Venerables Bessarion (Sarai), hieromonk (1745), and Sophronius of Ciorara, monk (ca. 1765), confessors, and St. Oprea of Salistie, martyred by the Latins in Romania (Romania).
Priest-Confessors John of Gales, and Moses (Macinic) of Sibiel (18th c.) (Transylvania).
Newly-revealed Martyrs Andrew, Stephen, Paul and Peter (Greek).
Hieromartyr Priest Socrates and Martyr Theodote of Ancyra (230) (Greek).
Monk-martyr Eucratus (Greek).
St. Baruch, monk (Greek).
Monk-martyr Zachariah (Greek).
Martyr Azes (Greek).
Translation of the relics of St. Christodulus the Wonderworker of Patmos (1093) (Greek).
Martyr Ursula of Cologne and her companions (383).
St. Fintan Munnu of Teachmunnu (635) (Celtic & British).
St. Malathgeny of Cluain-Edneach (767) (Celtic & British).
St. Condedus, hermit of Fontenelle.

You can read the life of the saint in green, by click on the name.

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THANK YOU, to all of you who have been able to contribute towards the support of the monastery. These difficult times of economic hardship have impacted the monastery, and those of you who have been able to donate, have been our lifeline. May God bless you for your generosity, and kindness.
With love in Christ,  
Abbot Tryphon

Donations can be made directly to the monastery through PayPal, or you may send donations to:

All-Merciful Saviour Monastery
PO Box 2420
Vashon Island, WA 98070-2420 USA

2 Corinthians 5:1-10

Assurance of the Resurrection

For we know that if our earthly house, this tent, is destroyed, we have a building from God, a house not made with hands, eternal in the heavens. For in this we groan, earnestly desiring to be clothed with our habitation which is from heaven, if indeed, having been clothed, we shall not be found naked. For we who are in this tent groan, being burdened, not because we want to be unclothed, but further clothed, that mortality may be swallowed up by life. Now He who has prepared us for this very thing is God, who also has given us the Spirit as a guarantee.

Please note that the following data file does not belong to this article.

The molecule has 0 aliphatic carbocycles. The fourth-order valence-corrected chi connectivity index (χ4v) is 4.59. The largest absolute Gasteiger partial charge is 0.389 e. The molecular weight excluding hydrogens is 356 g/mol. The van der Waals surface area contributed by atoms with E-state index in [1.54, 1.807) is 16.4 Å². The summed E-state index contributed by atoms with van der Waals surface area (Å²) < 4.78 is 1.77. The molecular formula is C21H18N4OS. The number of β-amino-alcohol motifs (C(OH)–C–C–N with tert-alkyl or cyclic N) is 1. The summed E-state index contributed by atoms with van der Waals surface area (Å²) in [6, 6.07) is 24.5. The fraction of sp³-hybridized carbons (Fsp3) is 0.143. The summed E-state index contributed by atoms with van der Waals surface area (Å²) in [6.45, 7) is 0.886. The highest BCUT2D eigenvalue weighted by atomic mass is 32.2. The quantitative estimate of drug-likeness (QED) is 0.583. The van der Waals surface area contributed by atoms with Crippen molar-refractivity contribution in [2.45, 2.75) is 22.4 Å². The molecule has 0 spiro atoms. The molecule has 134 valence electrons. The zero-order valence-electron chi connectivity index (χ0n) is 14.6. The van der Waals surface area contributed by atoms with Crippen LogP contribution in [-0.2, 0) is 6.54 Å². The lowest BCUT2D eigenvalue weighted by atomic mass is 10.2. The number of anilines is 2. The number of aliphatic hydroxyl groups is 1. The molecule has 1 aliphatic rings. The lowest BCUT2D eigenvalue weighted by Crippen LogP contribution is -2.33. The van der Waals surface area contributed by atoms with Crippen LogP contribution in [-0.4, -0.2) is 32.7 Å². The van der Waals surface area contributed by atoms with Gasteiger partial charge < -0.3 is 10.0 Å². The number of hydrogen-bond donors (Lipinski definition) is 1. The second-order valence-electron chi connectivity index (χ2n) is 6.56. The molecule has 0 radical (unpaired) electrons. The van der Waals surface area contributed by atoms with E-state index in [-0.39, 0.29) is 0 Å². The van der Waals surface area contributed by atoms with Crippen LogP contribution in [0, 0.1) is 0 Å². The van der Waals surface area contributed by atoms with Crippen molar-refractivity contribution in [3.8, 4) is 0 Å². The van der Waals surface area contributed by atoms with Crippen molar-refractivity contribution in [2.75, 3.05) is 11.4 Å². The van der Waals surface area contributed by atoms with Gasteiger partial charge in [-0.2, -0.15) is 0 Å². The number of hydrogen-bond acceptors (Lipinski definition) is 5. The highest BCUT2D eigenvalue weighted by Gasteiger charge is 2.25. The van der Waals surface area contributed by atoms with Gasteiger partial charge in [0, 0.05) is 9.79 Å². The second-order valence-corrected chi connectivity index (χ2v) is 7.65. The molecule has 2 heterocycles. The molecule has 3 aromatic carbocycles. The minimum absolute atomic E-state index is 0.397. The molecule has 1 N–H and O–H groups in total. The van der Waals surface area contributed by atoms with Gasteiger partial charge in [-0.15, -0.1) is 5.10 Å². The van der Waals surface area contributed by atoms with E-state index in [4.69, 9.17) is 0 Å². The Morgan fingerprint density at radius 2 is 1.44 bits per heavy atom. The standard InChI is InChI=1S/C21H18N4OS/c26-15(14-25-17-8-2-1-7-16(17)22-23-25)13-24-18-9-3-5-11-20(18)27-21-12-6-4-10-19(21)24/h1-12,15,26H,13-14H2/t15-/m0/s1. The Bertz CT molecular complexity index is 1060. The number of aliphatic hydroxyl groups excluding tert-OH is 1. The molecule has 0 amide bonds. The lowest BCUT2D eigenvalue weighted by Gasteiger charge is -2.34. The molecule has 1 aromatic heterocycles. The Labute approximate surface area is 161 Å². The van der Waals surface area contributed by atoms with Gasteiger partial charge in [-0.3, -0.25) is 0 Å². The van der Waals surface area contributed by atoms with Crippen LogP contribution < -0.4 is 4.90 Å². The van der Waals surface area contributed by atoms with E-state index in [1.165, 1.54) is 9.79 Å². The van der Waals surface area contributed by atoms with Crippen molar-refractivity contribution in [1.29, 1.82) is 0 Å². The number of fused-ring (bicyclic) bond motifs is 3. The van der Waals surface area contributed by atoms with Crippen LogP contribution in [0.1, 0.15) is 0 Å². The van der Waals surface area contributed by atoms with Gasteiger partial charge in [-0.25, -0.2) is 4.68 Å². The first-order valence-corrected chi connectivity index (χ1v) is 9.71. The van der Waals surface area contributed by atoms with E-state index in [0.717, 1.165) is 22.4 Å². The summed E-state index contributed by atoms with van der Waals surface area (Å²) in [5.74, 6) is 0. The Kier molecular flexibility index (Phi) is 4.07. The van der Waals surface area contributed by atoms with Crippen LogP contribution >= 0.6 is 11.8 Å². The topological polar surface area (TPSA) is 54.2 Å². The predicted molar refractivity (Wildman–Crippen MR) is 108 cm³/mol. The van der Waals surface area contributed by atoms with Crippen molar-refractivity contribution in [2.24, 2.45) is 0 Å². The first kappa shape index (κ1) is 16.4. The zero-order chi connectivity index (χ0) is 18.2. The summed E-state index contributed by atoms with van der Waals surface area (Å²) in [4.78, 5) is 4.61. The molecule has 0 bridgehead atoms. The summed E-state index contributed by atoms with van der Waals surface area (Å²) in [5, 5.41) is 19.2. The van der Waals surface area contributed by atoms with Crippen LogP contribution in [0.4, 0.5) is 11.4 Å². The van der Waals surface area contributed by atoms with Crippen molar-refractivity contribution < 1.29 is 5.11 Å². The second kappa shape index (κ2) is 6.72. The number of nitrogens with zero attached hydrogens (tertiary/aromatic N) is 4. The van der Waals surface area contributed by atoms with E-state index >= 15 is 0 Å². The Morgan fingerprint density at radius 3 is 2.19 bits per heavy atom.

So we are always confident, knowing that while we are at home in the body we are absent from the Lord. For we walk by faith, not by sight. We are confident, yes, well pleased rather to be absent from the body and to be present with the Lord.

The Judgment Seat of Christ

Therefore we make it our aim, whether present or absent, to be well pleasing to Him. 10 For we must all appear before the judgment seat of Christ, that each one may receive the things done in the body, according to what he has done, whether good or bad.

Luke 7:2-10

And a certain centurion’s servant, who was dear to him, was sick and ready to die. So when he heard about Jesus, he sent elders of the Jews to Him, pleading with Him to come and heal his servant. And when they came to Jesus, they begged Him earnestly, saying that the one for whom He should do this was deserving, “for he loves our nation, and has built us a synagogue.”
Then Jesus went with them. And when He was already not far from the house, the centurion sent friends to Him, saying to Him, “Lord, do not trouble Yourself, for I am not worthy that You should enter under my roof. Therefore I did not even think myself worthy to come to You. But say the word, and my servant will be healed. For I also am a man placed under authority, having soldiers under me. And I say to one, ‘Go,’ and he goes; and to another, ‘Come,’ and he comes; and to my servant, ‘Do this,’ and he does it.
When Jesus heard these things, He marveled at him, and turned around and said to the crowd that followed Him, “I say to you, I have not found such great faith, not even in Israel!” 10 And those who were sent, returning to the house, found the servant well who had been sick.